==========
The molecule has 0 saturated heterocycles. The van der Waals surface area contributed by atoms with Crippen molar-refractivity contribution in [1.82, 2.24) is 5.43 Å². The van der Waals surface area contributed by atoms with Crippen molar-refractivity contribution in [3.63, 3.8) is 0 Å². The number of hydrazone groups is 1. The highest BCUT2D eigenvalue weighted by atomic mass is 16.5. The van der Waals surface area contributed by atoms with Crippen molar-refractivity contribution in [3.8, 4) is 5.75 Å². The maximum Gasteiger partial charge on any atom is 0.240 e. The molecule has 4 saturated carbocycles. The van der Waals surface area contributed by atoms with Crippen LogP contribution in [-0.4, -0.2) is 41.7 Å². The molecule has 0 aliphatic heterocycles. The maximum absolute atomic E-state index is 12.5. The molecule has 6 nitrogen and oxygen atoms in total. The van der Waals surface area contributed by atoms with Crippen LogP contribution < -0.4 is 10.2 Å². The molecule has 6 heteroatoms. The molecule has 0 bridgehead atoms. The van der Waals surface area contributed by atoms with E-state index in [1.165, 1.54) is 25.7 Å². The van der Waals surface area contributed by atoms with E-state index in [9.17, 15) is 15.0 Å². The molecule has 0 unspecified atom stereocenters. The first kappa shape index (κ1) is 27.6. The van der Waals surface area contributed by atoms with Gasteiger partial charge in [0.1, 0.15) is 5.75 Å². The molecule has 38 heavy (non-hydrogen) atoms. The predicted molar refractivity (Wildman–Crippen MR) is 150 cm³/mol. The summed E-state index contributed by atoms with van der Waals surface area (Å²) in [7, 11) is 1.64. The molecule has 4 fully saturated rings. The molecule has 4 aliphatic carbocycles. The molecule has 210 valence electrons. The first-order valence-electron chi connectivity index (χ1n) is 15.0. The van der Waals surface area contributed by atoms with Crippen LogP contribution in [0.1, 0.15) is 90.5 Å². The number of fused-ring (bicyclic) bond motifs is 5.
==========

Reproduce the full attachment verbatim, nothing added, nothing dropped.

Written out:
The molecule has 0 saturated heterocycles. The van der Waals surface area contributed by atoms with Crippen molar-refractivity contribution in [1.82, 2.24) is 5.43 Å². The van der Waals surface area contributed by atoms with Crippen molar-refractivity contribution in [3.63, 3.8) is 0 Å². The number of hydrazone groups is 1. The highest BCUT2D eigenvalue weighted by atomic mass is 16.5. The van der Waals surface area contributed by atoms with Crippen molar-refractivity contribution in [3.8, 4) is 5.75 Å². The maximum Gasteiger partial charge on any atom is 0.240 e. The molecule has 4 saturated carbocycles. The van der Waals surface area contributed by atoms with Crippen LogP contribution in [-0.4, -0.2) is 41.7 Å². The molecule has 0 aliphatic heterocycles. The maximum absolute atomic E-state index is 12.5. The molecule has 6 nitrogen and oxygen atoms in total. The van der Waals surface area contributed by atoms with Crippen LogP contribution < -0.4 is 10.2 Å². The molecule has 6 heteroatoms. The molecule has 0 bridgehead atoms. The van der Waals surface area contributed by atoms with E-state index in [1.165, 1.54) is 25.7 Å². The van der Waals surface area contributed by atoms with E-state index in [9.17, 15) is 15.0 Å². The molecule has 0 unspecified atom stereocenters. The first kappa shape index (κ1) is 27.6. The van der Waals surface area contributed by atoms with Gasteiger partial charge in [0.1, 0.15) is 5.75 Å². The molecule has 38 heavy (non-hydrogen) atoms. The predicted molar refractivity (Wildman–Crippen MR) is 150 cm³/mol. The summed E-state index contributed by atoms with van der Waals surface area (Å²) in [7, 11) is 1.64. The molecule has 4 fully saturated rings. The molecule has 4 aliphatic carbocycles. The molecule has 210 valence electrons. The first-order valence-electron chi connectivity index (χ1n) is 15.0. The van der Waals surface area contributed by atoms with Crippen LogP contribution in [0.1, 0.15) is 90.5 Å². The number of fused-ring (bicyclic) bond motifs is 5.